CYRAJANE fine art sculpture and installations


Copyright 2017. All rights reserved.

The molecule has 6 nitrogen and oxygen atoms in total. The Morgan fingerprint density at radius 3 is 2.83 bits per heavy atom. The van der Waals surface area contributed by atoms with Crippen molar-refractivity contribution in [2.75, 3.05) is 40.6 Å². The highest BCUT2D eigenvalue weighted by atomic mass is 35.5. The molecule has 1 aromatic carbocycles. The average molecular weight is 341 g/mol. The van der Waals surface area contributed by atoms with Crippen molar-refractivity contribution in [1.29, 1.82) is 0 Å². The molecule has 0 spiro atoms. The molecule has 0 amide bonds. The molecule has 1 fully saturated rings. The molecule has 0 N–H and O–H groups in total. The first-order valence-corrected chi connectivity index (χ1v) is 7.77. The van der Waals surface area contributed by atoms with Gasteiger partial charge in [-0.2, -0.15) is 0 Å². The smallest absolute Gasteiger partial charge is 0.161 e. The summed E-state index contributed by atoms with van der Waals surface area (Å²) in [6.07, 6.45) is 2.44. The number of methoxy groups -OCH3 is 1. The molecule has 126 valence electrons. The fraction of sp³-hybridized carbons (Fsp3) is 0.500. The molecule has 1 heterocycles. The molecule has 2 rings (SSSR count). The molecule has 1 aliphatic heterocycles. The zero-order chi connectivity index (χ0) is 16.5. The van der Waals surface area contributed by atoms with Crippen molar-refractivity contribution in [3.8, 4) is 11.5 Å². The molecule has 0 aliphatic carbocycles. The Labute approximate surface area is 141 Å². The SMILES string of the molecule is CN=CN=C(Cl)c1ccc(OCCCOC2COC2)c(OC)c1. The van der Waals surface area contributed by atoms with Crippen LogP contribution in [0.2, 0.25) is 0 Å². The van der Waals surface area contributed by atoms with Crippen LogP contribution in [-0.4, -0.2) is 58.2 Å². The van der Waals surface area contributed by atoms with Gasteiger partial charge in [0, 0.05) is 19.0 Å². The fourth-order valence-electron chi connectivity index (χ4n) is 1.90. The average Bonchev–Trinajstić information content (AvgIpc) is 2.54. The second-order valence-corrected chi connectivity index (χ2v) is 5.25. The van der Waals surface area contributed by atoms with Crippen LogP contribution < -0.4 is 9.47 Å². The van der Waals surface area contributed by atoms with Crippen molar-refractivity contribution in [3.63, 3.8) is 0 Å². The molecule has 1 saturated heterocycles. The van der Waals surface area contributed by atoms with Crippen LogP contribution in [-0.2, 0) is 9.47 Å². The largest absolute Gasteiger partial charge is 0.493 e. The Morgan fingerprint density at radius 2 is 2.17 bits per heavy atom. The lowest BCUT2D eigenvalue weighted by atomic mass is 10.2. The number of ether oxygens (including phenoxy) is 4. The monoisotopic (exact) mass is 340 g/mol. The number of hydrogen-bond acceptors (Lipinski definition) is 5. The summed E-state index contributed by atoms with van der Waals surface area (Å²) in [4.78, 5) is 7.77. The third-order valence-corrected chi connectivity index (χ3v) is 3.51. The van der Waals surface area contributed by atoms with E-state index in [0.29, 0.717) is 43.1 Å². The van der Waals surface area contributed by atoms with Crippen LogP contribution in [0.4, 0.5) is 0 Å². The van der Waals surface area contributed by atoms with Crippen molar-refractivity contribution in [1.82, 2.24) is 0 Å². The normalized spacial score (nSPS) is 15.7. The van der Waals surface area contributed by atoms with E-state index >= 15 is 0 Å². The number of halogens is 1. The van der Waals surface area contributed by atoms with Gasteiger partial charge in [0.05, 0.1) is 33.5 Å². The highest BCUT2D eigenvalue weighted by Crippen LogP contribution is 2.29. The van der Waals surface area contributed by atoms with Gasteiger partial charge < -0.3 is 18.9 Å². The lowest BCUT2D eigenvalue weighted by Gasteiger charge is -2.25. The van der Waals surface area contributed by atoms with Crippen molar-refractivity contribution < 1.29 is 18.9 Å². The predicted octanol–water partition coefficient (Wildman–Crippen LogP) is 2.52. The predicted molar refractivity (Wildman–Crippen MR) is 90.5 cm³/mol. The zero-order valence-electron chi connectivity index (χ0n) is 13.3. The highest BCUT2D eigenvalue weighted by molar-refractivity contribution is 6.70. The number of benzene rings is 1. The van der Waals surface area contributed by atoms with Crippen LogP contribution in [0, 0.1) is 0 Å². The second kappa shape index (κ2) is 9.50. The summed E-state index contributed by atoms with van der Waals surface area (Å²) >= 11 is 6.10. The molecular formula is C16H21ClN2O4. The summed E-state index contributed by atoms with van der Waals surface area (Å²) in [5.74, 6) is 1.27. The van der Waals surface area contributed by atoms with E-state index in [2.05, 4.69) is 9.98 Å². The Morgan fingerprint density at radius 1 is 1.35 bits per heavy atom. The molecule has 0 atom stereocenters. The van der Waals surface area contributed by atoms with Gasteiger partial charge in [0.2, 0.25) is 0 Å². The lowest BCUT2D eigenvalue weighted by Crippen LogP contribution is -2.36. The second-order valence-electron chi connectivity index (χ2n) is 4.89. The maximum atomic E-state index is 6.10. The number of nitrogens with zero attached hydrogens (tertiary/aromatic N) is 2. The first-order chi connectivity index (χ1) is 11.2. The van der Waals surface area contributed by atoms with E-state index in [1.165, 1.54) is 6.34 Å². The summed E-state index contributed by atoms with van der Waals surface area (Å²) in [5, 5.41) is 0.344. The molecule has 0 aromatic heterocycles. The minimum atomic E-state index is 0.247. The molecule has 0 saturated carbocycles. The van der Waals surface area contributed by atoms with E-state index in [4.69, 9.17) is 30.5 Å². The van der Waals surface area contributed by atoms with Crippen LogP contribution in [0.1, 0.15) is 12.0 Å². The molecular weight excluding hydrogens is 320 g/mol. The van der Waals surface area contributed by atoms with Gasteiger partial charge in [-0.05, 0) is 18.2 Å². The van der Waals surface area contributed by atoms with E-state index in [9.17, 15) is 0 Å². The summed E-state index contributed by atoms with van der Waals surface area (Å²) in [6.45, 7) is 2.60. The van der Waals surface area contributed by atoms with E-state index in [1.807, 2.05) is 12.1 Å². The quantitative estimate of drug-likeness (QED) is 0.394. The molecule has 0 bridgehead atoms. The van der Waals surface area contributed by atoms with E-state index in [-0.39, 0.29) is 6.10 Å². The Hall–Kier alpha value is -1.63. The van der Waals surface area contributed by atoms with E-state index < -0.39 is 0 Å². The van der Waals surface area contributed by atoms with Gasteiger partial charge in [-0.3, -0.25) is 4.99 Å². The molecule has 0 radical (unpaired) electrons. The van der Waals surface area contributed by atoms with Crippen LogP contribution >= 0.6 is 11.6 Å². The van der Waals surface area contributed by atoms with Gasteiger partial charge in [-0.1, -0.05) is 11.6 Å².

For the time being, my stone carving studio is called Empyrean. I've a 1000 ft greenhouse on the complex of an overgrown orchid and rose farm - skeletal greenhouses with floors of broken glass and ferns, roofs of full-size trees and sky. Mine has a concrete floor and corrugated pvc for a roof and a secret door into the wild industrial decay right behind it. I love this place, and the property is up for sale. So for the moment, it is heavenly, ethereal, fleeting. After this I'll find something that gives me the dry space to get back into painting and metal and wood. Here I'll probably implement glass sometime soon. There's a kiln sitting in the corner that needs just a little love and money to get fired up. There's a lapidary and precious metal studio getting prepped nearby. On the property another stone carver, ceramicist, photographer, printer's press, puppeteer, painter, and so many dilapidated buildings. Behind my studio, in my secret little greenhouse space, is a book (Fig. 2 ). A green leather-bound book with a Veritas crest balanced on moss-covered 2x4s, ivy creeping up into the rafters, and mushrooms and lichen growing on the pages, three years into its decomposition. I sneak pictures of it from time to time, watching it begin to bow, cleaning it of leaves. I wonder how closely its fall will correspond with the descent from this heaven? Time will tell, I suppose, that's the only thing that ever does tell the truth. In the meantime, this current space in between, we will journey and conversate, the stones and I, here together. In this space we have embarked on some deep journeys of meditation and growth and a number of strange little characters have come to life. During their extraction, there are so many moments that catch my breath, moments that I am rushed in the headiest satisfaction dopamine flood, also moments where they nearly find themselves smashed on the ground. Moments of tenderness and excitement. Sometimes these moments are photogenic. Generally, I think it's really funny that with all these other media I work with well, I take terrible pictures. My poor friends and family that receive photos over text and email that are blurry, dark, with poor composition and banal subject matter. hee hee! I have managed, though, over the course of years, to take some photos of my studio process that turned out well enough. Unfortunately, a few years ago I had a computer crash with all of my collected photos over the years, so really the only progress shots I have are of stone carvings and a few things that surfaced here and there from other media and series. Some of these photos I did not take. The top two, the ones that look like professional shots, are professional shots by my friend EspressoBuzz. I let him wander around in my studio once last year while I was up on a mountain carving with some friends and he took the most beautiful shots! He's taken so many wonderful photos of my work over the years; I am incredibly grateful for that. The top photo here (Fig. 1a) on this page is what my work bench looked like when I left for the week. The two hands there are part of a work on the release of anger - a 100+ hour meditation on where anger lives inside the emotional landscape. You know what I found? I found that my anger is merely a guardian. It's guarding this well of compassion and love so deep that it could encompass the entire world. With a well that deep of feelings so strong, it seemed almost surprising to me that I would have such a hair trigger guardian keeping me from dipping into it. So I studied that; while working on those hands, I let that anger slip and found ways around it. Learned how to circumvent it. Basically, the entire kinesics series in stone has been a long meditation in becoming a better person. This sculpture is currently dismantled and I'm working on figuring out how to get it back together and have the little hands not look like they're flying, which is proving rather difficult. The roses are supposed to be flying, not the hands. Oh! I may have just figured that out. Thank you! I'm calling my friend with the welder now. A little further down on the page, or maybe right here next to this text, the aforementioned roses are held up. I had this gorgeous marble that was used for Thorns, so I made these little roses for Undercurrents (cover)(reactionary) to be thrown by the hands (Fig 1b). This marble has the most beautiful translucent quality and creamy consistency with little ribbons of iron and oxidized metals. The roses were little isolation mazes, come up with during an epically, epically sideways winter as a snowbird in Arizona in 2016. I've never been more isolated in my life, and every hour spent detailing these little corners and curves was an eternity of abject loneliness. Ugh. I love the pattern, but every time I try to carve another one I am sent back there, into those memories. So I don't. I've enough. Besides,  I'm not much of a flower girl. I appreciate nature, for certain, but more like seastacks and cliffs and giant trees, and moss. Moss contains the secrets of mother nature. Beneath the roses here are the two guys from Undercurrents, polished and being plugged from their crude mount (Fig 1c). Poor little guys look like they're in a crime scene! I've taken to kissing them on the head whenever I pick them up. Working with lifesize hands like this provides for some strange studio interactions - they hold your hand right back when you pick them up, so sometimes we go for walk-abouts together around the studio while I'm looking for tools or that missing file. I find them far more fun loose like that and mean to make bronzes of each that are made to be carried and passed around. The chlorite used to carve them, while excellent for detail work, scratches easily and would break if dropped. I made a bronze of The Knife, including the open switchblade that is so very durable. I dropped it once and caught it knife point down, right above my foot. The next casting will be less dangerous. Kinesics, by the way, is the study of expression and gesture and began as a painting way back. The idea is that the hand in the wrist is the actual expression controlling the hand and not the face of whatever person it is attached to. I use this series as deep psychological meditation, as explained earlier with Undercurrents. There have been four: The Knife (study of emotional defenses), Doves: Parity Inversion (embrace of the self, centering), Undercurrents(cover)(reactionary) (the release of anger), and She Sleeps (disarmament of sexual weaponry). That last one seems to scare people (Fig 6), but it really shouldn't. It's partially a portrait of this witch who had it out for me, thinking I was her romantic rival when I wasn't. It's her specialty weaponry, and I decided that while I was capturing that in portraiture, I'd remove those things in myself as well, since I found them highly, well, traumatizing and frankly, well, unappealing. You can see that hand a little further down the page. But back in time to the Doves (Fig 4a and 4b). They're just angelic here. I love the look of chlorite when it's freshly filed, before sanding. That almost perfect surface, like buttery mint. With sanding it becomes dark pewter then black; same with oil. I'm starting to move over to harder stones that have an outdoor life, but I do have a few pieces of this left and some plans.